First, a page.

Could online save the high street?

Barely a day goes by without fresh news of the latest high street troubles. While there is a perception that this is partly due to a wider retail slow down, the fact is (according to the ONS) that we are spending more than ever on retail as a whole. The problem high street retailers face is not so much about how much we spend, but where we spend it - and the reality is that we are spending a growing proportion online.

Currently online sales account for one-fifth of total retail sales and all the evidence suggests the proportion will grow further. But with a growing appetite among shoppers for experiences and a number of online retailers exploring physical spaces, could there be light at the end of the tunnel for high streets?

While online retail is convenient, and is becoming more convenient as delivery times shorten, it struggles to deliver the level of experience stores can. Some 85% of shoppers tell us that online can never create the experience of physical shops. What’s more, shopper demand for experiences is growing rapidly. In a recent piece of Savvy research, we found that 63% of shoppers said that experiences are more important to them now than a couple of years ago. Of more interest perhaps is that 64% said experiences are more important to them than products – rising to 73% for 18-34 year olds.

It’s perhaps not surprising therefore that a number of online retailers are exploring physical spaces, from pop-up shops to more permanent stores.

Earlier in June we saw the arrival of Clicks and Mortar in Manchester, a joint initiative between Amazon, Direct Line for Business and Square – a mobile payment business, with plans for 10 shops aiming to provide physical spaces for online-only retailers to showcase products. Sellers will change every two weeks, to keep shoppers engaged with constant variety. Sounds exciting? Yes, but sadly in reality (during a recent store visit), we found the execution lacking and experience lacklustre.

There was little interaction or use of digital technology and, while there were some good products on show, I did not feel the need to revisit in a hurry. However, the concept has potential and the format provides a low-risk means for Amazon to dip its toe into the world of physical retailing. It is also no secret that Amazon has its eye on the UK as a potential market for its disruptive checkout-free Amazon Go format.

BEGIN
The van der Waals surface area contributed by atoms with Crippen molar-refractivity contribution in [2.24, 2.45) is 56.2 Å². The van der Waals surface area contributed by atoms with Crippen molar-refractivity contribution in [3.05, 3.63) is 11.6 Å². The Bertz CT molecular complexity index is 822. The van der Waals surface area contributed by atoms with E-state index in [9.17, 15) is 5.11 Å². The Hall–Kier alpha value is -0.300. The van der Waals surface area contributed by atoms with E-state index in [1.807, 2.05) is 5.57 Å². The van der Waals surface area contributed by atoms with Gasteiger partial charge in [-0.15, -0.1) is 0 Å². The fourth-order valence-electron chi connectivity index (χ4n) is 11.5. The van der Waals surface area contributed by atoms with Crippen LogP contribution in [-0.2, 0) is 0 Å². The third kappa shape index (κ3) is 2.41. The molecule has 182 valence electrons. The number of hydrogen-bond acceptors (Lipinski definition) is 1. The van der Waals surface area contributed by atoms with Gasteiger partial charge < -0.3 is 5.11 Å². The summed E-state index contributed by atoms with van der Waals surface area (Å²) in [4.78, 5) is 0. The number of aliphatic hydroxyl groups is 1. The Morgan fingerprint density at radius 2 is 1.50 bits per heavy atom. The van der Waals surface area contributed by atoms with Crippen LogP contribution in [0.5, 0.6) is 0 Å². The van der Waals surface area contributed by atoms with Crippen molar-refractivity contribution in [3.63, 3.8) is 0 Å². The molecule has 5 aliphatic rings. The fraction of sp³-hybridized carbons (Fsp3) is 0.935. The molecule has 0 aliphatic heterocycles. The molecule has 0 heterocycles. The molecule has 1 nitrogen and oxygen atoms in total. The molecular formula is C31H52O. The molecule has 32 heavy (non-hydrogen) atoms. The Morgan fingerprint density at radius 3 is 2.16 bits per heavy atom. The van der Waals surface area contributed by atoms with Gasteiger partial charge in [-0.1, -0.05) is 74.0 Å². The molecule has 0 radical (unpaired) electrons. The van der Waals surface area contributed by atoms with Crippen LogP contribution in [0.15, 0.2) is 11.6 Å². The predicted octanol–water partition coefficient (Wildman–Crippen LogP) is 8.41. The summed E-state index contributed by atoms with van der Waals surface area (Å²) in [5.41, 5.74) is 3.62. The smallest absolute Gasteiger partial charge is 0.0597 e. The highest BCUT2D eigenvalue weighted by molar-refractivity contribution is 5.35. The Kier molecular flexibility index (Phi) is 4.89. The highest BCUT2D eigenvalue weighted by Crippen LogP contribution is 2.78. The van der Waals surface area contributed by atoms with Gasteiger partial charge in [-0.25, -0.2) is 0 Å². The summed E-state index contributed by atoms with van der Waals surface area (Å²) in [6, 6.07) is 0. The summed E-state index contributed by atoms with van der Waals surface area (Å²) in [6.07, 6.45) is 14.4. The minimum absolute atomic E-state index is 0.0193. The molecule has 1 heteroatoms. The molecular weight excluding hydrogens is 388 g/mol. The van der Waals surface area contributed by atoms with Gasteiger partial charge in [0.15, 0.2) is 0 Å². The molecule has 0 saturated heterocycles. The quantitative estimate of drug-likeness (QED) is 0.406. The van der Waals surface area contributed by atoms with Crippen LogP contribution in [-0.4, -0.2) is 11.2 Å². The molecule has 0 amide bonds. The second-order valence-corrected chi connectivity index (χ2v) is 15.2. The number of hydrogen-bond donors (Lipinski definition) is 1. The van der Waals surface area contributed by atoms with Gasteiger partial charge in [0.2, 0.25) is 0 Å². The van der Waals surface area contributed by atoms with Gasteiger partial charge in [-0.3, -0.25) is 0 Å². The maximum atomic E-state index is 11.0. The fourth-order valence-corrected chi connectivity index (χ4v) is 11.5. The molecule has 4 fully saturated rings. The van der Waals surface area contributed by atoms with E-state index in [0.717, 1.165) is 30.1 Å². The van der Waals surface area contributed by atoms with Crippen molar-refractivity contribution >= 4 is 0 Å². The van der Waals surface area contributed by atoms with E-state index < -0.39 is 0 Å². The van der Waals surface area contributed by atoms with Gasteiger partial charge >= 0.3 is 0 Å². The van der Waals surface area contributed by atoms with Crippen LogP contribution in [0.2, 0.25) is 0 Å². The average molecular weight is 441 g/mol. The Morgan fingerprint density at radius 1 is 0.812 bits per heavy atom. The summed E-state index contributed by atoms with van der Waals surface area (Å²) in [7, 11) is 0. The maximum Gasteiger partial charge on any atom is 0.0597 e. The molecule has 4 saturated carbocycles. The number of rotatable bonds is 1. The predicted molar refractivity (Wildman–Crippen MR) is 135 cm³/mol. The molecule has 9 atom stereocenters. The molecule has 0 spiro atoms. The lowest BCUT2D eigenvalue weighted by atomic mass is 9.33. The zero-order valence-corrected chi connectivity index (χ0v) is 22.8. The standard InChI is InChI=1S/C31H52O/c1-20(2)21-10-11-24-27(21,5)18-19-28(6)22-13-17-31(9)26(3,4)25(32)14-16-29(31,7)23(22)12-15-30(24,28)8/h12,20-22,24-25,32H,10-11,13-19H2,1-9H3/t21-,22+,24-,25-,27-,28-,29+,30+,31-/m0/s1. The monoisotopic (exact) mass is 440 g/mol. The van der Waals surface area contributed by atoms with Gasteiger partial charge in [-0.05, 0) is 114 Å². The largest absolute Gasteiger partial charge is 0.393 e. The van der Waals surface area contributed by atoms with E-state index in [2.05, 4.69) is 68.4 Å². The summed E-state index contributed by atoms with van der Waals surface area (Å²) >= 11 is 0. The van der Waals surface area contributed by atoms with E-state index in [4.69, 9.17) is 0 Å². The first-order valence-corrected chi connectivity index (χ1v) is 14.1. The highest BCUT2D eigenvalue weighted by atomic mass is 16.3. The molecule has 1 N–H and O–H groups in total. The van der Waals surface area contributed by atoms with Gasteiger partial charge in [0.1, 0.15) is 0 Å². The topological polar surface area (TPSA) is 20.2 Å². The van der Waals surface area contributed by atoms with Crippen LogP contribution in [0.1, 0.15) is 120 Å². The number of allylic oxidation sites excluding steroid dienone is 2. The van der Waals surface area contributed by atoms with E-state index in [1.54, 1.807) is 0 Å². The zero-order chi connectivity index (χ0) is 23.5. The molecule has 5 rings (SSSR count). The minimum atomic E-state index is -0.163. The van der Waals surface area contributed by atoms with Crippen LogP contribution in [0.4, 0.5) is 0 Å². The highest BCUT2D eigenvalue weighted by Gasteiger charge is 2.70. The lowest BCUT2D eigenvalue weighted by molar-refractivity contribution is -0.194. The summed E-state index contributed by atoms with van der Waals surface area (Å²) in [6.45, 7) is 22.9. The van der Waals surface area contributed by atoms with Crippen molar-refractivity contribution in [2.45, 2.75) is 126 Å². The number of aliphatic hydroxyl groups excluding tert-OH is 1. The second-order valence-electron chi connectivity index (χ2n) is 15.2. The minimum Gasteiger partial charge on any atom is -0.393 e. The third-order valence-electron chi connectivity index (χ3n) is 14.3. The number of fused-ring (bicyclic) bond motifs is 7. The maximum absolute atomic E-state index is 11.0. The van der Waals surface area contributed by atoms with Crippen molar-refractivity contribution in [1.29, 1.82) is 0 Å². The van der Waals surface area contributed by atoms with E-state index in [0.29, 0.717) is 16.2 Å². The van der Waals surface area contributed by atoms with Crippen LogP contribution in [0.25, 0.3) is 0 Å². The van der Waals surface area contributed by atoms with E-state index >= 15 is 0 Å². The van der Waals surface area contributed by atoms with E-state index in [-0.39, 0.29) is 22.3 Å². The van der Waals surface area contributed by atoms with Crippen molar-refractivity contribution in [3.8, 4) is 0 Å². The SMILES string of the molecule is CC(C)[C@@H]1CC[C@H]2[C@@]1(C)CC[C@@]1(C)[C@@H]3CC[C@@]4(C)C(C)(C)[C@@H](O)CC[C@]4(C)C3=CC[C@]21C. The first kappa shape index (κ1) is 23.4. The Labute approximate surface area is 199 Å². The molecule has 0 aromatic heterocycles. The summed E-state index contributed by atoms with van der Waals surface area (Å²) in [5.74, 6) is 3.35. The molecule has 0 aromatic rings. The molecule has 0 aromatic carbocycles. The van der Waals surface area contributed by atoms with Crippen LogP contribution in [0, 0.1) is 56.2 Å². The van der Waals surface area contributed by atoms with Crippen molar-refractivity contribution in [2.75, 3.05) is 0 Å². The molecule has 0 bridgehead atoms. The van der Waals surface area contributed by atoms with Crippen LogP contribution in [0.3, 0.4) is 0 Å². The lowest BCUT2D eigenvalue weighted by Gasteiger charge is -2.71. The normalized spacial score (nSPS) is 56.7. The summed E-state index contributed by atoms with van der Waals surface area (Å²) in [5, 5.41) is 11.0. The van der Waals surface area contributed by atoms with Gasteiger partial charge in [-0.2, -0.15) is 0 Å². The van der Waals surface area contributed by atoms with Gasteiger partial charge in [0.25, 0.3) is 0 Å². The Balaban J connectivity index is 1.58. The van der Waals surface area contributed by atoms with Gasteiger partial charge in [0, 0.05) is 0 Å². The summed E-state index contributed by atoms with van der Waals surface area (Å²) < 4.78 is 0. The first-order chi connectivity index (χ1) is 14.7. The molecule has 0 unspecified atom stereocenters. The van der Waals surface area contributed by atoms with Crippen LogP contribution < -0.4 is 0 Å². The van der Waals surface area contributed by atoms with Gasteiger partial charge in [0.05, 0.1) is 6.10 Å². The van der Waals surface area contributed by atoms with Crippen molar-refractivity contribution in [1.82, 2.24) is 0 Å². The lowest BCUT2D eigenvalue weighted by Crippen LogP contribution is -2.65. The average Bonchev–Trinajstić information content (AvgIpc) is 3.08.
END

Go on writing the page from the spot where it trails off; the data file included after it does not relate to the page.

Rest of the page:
Emerging technologies also have the potential to reinvigorate physical retailing. Whether it be ultra convenience concepts like Amazon’s Go format, digital mapping of stores or use of augmented reality, the ability to harness digital technology and create more seamless links between online and physical spaces presents major opportunities for traditional and online retailers alike.

A final consideration is the potential for an online sales tax. This would level the playing field between online retailers and the high street heavyweights whose businesses struggle under the substantial cost pressure of business rates. While the introduction of any tax would need to be approached carefully, proceeds could be used to modernise high streets for the needs to today’s shoppers.

Make no mistake, the UK’s high streets face major challenges, but I firmly believe there will always be demand for physical retail spaces - just not necessarily the types of retailers and spaces we’ve been used to. Experience will be the key to success, digital integration essential and I expect the most successful owners and property managers will need to offer more flexibility for tenants– not just in terms of space but also leases that facilitate innovation and newness.

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